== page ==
Duncan Harley reviews And Then There Were None at HMT.
This year marks the 125th anniversary of the birth of Agatha Christie, and is also the tenth anniversary of the founding of The Agatha Christie Theatre Company.
To mark both occasions, her best-selling thriller ‘And Then There Were None’ has returned to the stage for a full UK tour.
Originally published in novel form in 1939 and entitled ‘Ten Little Niggers’ after the children’s nursery rhyme of the same name, this classic whodunit ranks high amongst the best-selling crime novels of all time.
The politically incorrect word ‘Nigger’ was soon dropped and the word ‘Indians’ substituted. The rhyme ‘Ten Little Indians’ remains central to the plot.
First adapted for the stage in 1943, this current adaptation is set in August 1939 just weeks before war is declared. The island setting off the coast of Devon represents not only a prison for the players but also perhaps the national mood of the time, as conflict looms and the spectre of death from abroad beckons.
A group of complete strangers is lured to a hotel on a remote island using a variety of pretexts. On arrival they discover that the host is not present. A gramophone recording is played in which each in turn is exposed to all present as having a guilty secret worthy of extreme punishment. One by one the assembled guests begin to die horribly.
Judicial hanging is not an option, and vigilante style justice arrives by various means including poison, drowning and of course shooting. The unfortunate butler, Mr Rogers, suffers the Cluedo-like indignity of being ‘murdered with the axe in the scullery’ and Anthony Marston’s demise occurs after drinking cyanide-laden whisky. Perhaps oddly, some of the guests continue to dice with death via poisoning by raiding the drinks trolley, virtually right through to the end of the play.
There is obviously a homicidal lunatic on the loose, and the race is on to identify the likely culprit.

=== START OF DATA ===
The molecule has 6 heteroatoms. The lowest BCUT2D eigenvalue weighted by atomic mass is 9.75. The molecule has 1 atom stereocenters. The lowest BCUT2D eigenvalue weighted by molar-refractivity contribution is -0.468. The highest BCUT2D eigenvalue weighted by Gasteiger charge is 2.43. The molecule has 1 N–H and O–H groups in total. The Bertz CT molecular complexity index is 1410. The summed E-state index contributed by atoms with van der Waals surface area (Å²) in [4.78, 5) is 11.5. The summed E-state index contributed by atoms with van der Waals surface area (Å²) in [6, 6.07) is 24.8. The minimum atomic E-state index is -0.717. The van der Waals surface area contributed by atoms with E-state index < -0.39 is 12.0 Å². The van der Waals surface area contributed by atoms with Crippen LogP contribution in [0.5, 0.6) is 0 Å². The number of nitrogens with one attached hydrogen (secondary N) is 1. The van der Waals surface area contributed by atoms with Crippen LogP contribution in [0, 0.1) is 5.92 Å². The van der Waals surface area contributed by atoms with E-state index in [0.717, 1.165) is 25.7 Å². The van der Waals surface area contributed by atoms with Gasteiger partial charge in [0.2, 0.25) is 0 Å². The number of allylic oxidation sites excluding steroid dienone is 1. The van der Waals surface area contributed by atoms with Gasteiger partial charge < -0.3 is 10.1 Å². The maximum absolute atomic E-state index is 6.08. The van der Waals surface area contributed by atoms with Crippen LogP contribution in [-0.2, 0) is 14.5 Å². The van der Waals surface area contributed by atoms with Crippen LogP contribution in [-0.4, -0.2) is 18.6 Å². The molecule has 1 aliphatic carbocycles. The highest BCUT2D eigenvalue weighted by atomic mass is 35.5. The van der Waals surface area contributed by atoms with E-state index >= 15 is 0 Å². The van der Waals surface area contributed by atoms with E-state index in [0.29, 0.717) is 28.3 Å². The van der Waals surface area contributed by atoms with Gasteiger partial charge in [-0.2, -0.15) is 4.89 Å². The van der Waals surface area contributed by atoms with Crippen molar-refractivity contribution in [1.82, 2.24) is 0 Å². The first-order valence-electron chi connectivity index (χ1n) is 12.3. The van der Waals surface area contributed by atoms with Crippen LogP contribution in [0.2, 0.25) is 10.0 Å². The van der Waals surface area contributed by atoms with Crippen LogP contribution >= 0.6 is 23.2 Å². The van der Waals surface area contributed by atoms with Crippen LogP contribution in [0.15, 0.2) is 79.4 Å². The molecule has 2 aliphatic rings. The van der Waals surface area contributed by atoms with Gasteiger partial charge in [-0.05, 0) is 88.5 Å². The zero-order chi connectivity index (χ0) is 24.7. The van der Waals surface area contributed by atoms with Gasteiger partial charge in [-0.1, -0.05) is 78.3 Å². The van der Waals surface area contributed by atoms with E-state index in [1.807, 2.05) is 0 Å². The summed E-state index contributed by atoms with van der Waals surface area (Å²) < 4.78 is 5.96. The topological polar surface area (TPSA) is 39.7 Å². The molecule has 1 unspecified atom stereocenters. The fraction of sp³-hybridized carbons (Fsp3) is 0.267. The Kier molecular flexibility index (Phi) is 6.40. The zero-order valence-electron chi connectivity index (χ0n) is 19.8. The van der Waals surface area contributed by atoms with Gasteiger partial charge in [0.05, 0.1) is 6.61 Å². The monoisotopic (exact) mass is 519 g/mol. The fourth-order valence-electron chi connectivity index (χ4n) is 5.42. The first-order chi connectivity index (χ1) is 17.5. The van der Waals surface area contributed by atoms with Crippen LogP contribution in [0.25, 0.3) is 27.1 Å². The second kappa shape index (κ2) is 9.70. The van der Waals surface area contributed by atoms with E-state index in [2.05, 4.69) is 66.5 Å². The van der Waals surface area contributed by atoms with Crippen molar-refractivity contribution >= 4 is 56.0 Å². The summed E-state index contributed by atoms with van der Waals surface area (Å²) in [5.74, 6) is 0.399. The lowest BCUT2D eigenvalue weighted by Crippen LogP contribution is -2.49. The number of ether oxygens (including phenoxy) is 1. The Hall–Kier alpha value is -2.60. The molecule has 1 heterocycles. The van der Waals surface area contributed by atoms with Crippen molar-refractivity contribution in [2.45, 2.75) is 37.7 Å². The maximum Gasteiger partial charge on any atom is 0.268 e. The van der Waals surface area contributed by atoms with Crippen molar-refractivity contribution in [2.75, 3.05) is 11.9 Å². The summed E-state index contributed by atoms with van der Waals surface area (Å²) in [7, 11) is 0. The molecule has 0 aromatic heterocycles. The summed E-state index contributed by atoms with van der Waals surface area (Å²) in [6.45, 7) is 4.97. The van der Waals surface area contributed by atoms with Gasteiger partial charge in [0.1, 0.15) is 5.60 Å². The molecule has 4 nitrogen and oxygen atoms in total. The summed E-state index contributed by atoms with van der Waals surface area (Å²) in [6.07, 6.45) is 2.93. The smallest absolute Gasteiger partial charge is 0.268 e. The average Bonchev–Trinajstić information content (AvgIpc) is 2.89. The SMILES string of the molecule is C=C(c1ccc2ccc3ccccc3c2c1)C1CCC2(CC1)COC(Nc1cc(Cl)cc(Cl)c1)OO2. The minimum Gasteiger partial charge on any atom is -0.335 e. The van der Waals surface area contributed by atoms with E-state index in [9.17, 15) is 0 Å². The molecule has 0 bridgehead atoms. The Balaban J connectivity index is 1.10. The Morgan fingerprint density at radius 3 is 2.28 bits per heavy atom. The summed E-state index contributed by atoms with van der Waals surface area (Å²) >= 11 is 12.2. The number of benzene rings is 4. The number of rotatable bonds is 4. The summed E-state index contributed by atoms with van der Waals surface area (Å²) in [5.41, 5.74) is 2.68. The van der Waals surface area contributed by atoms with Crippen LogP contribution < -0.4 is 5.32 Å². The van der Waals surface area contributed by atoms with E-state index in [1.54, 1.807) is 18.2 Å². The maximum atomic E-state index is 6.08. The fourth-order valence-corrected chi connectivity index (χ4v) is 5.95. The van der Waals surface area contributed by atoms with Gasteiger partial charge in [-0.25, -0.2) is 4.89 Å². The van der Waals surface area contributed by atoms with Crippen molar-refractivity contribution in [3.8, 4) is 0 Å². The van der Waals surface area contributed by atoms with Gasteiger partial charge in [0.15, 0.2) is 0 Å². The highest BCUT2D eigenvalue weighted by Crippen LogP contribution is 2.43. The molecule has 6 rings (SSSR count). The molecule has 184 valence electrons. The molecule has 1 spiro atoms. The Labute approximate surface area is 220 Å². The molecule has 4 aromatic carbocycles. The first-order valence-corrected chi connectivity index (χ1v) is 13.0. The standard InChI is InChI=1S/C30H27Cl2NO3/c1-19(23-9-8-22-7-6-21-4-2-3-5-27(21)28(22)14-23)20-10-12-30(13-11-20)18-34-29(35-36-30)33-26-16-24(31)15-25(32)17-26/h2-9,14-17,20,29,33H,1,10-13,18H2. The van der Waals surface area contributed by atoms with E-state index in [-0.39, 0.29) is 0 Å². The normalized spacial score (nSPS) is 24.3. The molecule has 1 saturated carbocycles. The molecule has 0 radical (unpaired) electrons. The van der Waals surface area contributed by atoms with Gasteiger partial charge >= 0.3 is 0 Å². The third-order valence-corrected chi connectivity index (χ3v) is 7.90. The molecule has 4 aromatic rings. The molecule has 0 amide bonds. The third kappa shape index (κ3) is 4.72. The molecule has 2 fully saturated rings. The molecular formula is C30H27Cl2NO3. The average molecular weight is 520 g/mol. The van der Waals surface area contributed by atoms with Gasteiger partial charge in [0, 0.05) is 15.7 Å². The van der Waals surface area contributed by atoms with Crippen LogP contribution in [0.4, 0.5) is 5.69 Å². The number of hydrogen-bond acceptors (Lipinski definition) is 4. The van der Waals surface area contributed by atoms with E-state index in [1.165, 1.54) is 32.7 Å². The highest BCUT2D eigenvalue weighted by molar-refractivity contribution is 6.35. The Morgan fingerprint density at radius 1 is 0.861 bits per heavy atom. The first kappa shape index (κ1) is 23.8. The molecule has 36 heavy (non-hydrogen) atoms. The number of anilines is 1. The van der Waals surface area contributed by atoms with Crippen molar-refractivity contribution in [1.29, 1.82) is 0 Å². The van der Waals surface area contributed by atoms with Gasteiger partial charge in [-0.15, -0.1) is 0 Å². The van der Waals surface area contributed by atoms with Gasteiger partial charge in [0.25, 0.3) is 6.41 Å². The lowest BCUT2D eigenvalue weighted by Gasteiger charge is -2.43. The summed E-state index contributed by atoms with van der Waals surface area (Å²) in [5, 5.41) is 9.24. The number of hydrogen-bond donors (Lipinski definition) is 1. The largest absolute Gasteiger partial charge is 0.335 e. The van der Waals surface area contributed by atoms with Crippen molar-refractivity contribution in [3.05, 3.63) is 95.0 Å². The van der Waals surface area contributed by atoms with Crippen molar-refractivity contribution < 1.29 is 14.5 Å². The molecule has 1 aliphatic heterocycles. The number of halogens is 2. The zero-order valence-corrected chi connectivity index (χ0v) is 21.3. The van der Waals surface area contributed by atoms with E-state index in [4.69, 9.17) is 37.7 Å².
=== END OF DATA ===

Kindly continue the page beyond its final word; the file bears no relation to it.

By the final curtain no-one is left alive on stage. Don’t expect a Reservoir Dogs style corpse-strewn set, however. Many of the murders occur offstage.
This is high art classic crime fiction performed pitch, word and even letter-perfect. Despite a fast diminishing cast, the tension and suspense build throughout the performance and on occasion the theatre audience audibly gasps at the finely delivered plot twists.
Throughout the unfolding drama, there is a fair amount of subtly accented wry humour. Indeed, one victim dies not once but twice.
There is also a modicum of romance, or is it simply carnal lust on the part of Ben Nealon’s revolver-wielding Captain Lombard towards the young but not quite so innocent Ms Claythorne?
Deborah Grant’s eccentric spinster, the fusty Emily Brent provides an engaging foil for Kezia Burrows’ feisty Vera Claythorne, in a distinctly ‘maiden aunt versus femme fatale’ sort of way.
Simon Scullion’s distinctly minimalist Art Deco set is nothing short of impressive; and costumes by Roberto Surace provide complete authenticity to this high-energy period crime drama.
All in all, this is a finely crafted, immensely entertaining and professionally delivered tribute to the Queen of Crime and is a definite must-see.
Oh and Vera’s sexy red ultra-low-backed red evening gown has to be seen to believed!
Directed by Joe Harmston and produced by Bill Kenwright – ‘And Then There Were None’ plays at HM Theatre Aberdeen until Saturday 7th November.
Tickets from Aberdeen Performing Arts Tel: 01224- 641122
Words © Duncan Harley.